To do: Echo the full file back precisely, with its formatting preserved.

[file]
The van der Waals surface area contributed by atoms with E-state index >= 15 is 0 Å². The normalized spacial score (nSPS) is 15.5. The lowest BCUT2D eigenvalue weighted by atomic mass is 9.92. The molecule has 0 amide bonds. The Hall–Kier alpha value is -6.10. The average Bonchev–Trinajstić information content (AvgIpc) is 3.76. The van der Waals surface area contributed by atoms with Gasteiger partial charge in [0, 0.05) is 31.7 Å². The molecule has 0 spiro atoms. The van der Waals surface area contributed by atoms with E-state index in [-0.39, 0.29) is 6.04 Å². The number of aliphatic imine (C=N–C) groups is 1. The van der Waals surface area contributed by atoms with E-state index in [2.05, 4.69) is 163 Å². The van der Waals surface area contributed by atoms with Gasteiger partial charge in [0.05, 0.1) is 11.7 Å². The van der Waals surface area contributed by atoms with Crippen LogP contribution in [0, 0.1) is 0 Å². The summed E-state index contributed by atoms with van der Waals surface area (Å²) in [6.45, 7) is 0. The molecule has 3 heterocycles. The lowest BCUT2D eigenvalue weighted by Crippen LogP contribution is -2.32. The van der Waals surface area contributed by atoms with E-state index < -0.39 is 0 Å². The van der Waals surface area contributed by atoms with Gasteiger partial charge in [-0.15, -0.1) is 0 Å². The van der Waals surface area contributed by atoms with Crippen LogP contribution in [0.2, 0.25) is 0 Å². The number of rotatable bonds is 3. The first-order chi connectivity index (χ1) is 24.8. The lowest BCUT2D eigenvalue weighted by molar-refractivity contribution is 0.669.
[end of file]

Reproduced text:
The van der Waals surface area contributed by atoms with E-state index >= 15 is 0 Å². The normalized spacial score (nSPS) is 15.5. The lowest BCUT2D eigenvalue weighted by atomic mass is 9.92. The molecule has 0 amide bonds. The Hall–Kier alpha value is -6.10. The average Bonchev–Trinajstić information content (AvgIpc) is 3.76. The van der Waals surface area contributed by atoms with Gasteiger partial charge in [0, 0.05) is 31.7 Å². The molecule has 0 spiro atoms. The van der Waals surface area contributed by atoms with E-state index in [-0.39, 0.29) is 6.04 Å². The number of aliphatic imine (C=N–C) groups is 1. The van der Waals surface area contributed by atoms with E-state index in [2.05, 4.69) is 163 Å². The van der Waals surface area contributed by atoms with Gasteiger partial charge in [0.05, 0.1) is 11.7 Å². The van der Waals surface area contributed by atoms with Crippen LogP contribution in [0, 0.1) is 0 Å². The summed E-state index contributed by atoms with van der Waals surface area (Å²) in [6.45, 7) is 0. The molecule has 3 heterocycles. The lowest BCUT2D eigenvalue weighted by Crippen LogP contribution is -2.32. The van der Waals surface area contributed by atoms with E-state index < -0.39 is 0 Å². The van der Waals surface area contributed by atoms with Gasteiger partial charge in [-0.15, -0.1) is 0 Å². The van der Waals surface area contributed by atoms with Crippen LogP contribution in [0.2, 0.25) is 0 Å². The number of rotatable bonds is 3. The first-order chi connectivity index (χ1) is 24.8. The lowest BCUT2D eigenvalue weighted by molar-refractivity contribution is 0.669.